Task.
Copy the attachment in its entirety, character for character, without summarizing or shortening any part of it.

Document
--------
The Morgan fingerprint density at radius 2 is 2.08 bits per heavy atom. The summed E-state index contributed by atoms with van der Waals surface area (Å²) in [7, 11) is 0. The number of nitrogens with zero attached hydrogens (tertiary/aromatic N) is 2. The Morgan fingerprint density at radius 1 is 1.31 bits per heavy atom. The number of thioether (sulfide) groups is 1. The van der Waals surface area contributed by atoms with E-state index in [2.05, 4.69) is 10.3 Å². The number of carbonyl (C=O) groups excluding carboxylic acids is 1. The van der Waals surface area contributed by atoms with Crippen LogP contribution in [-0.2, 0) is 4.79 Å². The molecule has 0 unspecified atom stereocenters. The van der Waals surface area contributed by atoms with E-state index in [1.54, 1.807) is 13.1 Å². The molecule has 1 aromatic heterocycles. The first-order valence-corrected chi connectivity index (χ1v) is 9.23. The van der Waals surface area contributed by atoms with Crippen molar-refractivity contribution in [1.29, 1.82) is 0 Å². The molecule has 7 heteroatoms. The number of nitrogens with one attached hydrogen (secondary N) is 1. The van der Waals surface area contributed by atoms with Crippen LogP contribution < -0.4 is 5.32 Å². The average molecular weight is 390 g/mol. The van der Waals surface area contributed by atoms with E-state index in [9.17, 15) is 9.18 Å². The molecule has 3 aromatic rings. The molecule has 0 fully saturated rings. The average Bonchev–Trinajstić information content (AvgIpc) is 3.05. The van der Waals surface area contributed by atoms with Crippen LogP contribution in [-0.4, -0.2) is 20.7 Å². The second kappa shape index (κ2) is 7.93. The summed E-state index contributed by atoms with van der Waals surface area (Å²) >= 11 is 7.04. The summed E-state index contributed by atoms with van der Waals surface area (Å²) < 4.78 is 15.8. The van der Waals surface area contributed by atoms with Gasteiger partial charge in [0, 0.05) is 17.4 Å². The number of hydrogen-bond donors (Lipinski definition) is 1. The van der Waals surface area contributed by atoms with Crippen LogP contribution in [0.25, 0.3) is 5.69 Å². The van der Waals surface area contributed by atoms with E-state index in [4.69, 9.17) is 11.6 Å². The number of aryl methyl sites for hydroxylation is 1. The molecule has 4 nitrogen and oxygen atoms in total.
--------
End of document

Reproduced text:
The Morgan fingerprint density at radius 2 is 2.08 bits per heavy atom. The summed E-state index contributed by atoms with van der Waals surface area (Å²) in [7, 11) is 0. The number of nitrogens with zero attached hydrogens (tertiary/aromatic N) is 2. The Morgan fingerprint density at radius 1 is 1.31 bits per heavy atom. The number of thioether (sulfide) groups is 1. The van der Waals surface area contributed by atoms with E-state index in [2.05, 4.69) is 10.3 Å². The number of carbonyl (C=O) groups excluding carboxylic acids is 1. The van der Waals surface area contributed by atoms with Crippen LogP contribution in [-0.2, 0) is 4.79 Å². The molecule has 0 unspecified atom stereocenters. The van der Waals surface area contributed by atoms with E-state index in [1.54, 1.807) is 13.1 Å². The molecule has 1 aromatic heterocycles. The first-order valence-corrected chi connectivity index (χ1v) is 9.23. The van der Waals surface area contributed by atoms with Crippen molar-refractivity contribution in [1.29, 1.82) is 0 Å². The molecule has 7 heteroatoms. The number of nitrogens with one attached hydrogen (secondary N) is 1. The van der Waals surface area contributed by atoms with Crippen LogP contribution < -0.4 is 5.32 Å². The average molecular weight is 390 g/mol. The van der Waals surface area contributed by atoms with E-state index in [9.17, 15) is 9.18 Å². The molecule has 3 aromatic rings. The molecule has 0 fully saturated rings. The average Bonchev–Trinajstić information content (AvgIpc) is 3.05. The van der Waals surface area contributed by atoms with Crippen LogP contribution in [-0.4, -0.2) is 20.7 Å². The second kappa shape index (κ2) is 7.93. The summed E-state index contributed by atoms with van der Waals surface area (Å²) >= 11 is 7.04. The summed E-state index contributed by atoms with van der Waals surface area (Å²) < 4.78 is 15.8. The van der Waals surface area contributed by atoms with Gasteiger partial charge in [0, 0.05) is 17.4 Å². The number of hydrogen-bond donors (Lipinski definition) is 1. The van der Waals surface area contributed by atoms with Crippen LogP contribution in [0.25, 0.3) is 5.69 Å². The van der Waals surface area contributed by atoms with E-state index in [4.69, 9.17) is 11.6 Å². The number of aryl methyl sites for hydroxylation is 1. The molecule has 4 nitrogen and oxygen atoms in total.